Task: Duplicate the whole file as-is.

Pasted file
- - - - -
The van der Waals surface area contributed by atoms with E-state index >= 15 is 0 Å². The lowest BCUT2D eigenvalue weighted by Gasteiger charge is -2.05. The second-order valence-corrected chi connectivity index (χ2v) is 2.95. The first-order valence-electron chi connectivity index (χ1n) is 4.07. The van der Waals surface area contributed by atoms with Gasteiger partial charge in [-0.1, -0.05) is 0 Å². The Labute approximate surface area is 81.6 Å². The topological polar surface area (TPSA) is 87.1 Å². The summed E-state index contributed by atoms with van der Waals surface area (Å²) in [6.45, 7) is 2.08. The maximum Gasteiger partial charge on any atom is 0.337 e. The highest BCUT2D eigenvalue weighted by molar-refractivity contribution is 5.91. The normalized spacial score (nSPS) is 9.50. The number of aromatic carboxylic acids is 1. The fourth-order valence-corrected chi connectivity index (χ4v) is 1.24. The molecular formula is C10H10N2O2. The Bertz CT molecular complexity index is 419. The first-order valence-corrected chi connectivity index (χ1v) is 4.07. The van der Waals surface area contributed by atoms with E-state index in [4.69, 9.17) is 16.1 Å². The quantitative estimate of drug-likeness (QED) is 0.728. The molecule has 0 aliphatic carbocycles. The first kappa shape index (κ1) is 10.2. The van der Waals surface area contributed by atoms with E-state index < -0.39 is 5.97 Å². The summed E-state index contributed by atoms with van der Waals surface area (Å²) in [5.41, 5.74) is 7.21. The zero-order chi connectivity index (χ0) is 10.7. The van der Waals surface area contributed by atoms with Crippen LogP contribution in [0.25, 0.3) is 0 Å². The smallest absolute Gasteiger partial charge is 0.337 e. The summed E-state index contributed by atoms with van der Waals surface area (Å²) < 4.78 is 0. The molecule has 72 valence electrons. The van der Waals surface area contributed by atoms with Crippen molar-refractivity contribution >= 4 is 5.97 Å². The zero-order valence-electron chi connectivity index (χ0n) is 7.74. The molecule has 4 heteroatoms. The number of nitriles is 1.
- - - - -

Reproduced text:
The van der Waals surface area contributed by atoms with E-state index >= 15 is 0 Å². The lowest BCUT2D eigenvalue weighted by Gasteiger charge is -2.05. The second-order valence-corrected chi connectivity index (χ2v) is 2.95. The first-order valence-electron chi connectivity index (χ1n) is 4.07. The van der Waals surface area contributed by atoms with Gasteiger partial charge in [-0.1, -0.05) is 0 Å². The Labute approximate surface area is 81.6 Å². The topological polar surface area (TPSA) is 87.1 Å². The summed E-state index contributed by atoms with van der Waals surface area (Å²) in [6.45, 7) is 2.08. The maximum Gasteiger partial charge on any atom is 0.337 e. The highest BCUT2D eigenvalue weighted by molar-refractivity contribution is 5.91. The normalized spacial score (nSPS) is 9.50. The number of aromatic carboxylic acids is 1. The fourth-order valence-corrected chi connectivity index (χ4v) is 1.24. The molecular formula is C10H10N2O2. The Bertz CT molecular complexity index is 419. The first-order valence-corrected chi connectivity index (χ1v) is 4.07. The van der Waals surface area contributed by atoms with E-state index in [4.69, 9.17) is 16.1 Å². The quantitative estimate of drug-likeness (QED) is 0.728. The molecule has 0 aliphatic carbocycles. The first kappa shape index (κ1) is 10.2. The van der Waals surface area contributed by atoms with E-state index < -0.39 is 5.97 Å². The summed E-state index contributed by atoms with van der Waals surface area (Å²) in [5.41, 5.74) is 7.21. The zero-order chi connectivity index (χ0) is 10.7. The van der Waals surface area contributed by atoms with Crippen LogP contribution in [0.25, 0.3) is 0 Å². The smallest absolute Gasteiger partial charge is 0.337 e. The summed E-state index contributed by atoms with van der Waals surface area (Å²) < 4.78 is 0. The molecule has 72 valence electrons. The van der Waals surface area contributed by atoms with Crippen molar-refractivity contribution >= 4 is 5.97 Å². The zero-order valence-electron chi connectivity index (χ0n) is 7.74. The molecule has 4 heteroatoms. The number of nitriles is 1.